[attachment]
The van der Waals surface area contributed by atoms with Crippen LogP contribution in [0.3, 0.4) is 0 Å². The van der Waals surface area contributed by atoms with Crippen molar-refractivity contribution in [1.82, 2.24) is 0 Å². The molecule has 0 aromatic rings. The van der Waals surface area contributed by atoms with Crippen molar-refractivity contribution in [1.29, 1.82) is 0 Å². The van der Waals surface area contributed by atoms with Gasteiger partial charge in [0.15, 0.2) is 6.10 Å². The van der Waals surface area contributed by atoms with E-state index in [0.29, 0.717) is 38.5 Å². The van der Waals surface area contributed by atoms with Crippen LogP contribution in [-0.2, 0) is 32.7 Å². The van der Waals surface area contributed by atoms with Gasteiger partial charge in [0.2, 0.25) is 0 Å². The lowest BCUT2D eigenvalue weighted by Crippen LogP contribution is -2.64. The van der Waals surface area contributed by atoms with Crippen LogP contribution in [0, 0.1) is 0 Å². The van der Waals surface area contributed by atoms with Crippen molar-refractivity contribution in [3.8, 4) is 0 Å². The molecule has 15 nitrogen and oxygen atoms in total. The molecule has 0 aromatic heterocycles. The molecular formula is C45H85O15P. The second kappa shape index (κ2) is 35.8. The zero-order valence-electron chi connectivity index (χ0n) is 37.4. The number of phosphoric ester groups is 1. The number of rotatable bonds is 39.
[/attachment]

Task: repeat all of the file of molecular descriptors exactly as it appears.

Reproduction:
The van der Waals surface area contributed by atoms with Crippen LogP contribution in [0.3, 0.4) is 0 Å². The van der Waals surface area contributed by atoms with Crippen molar-refractivity contribution in [1.82, 2.24) is 0 Å². The molecule has 0 aromatic rings. The van der Waals surface area contributed by atoms with Crippen molar-refractivity contribution in [1.29, 1.82) is 0 Å². The van der Waals surface area contributed by atoms with Gasteiger partial charge in [0.15, 0.2) is 6.10 Å². The van der Waals surface area contributed by atoms with E-state index in [0.29, 0.717) is 38.5 Å². The van der Waals surface area contributed by atoms with Crippen LogP contribution in [-0.2, 0) is 32.7 Å². The van der Waals surface area contributed by atoms with Gasteiger partial charge in [0.2, 0.25) is 0 Å². The lowest BCUT2D eigenvalue weighted by Crippen LogP contribution is -2.64. The van der Waals surface area contributed by atoms with Crippen LogP contribution in [0, 0.1) is 0 Å². The van der Waals surface area contributed by atoms with Crippen molar-refractivity contribution in [3.8, 4) is 0 Å². The molecule has 15 nitrogen and oxygen atoms in total. The molecule has 0 aromatic heterocycles. The molecular formula is C45H85O15P. The second kappa shape index (κ2) is 35.8. The zero-order valence-electron chi connectivity index (χ0n) is 37.4. The number of phosphoric ester groups is 1. The number of rotatable bonds is 39.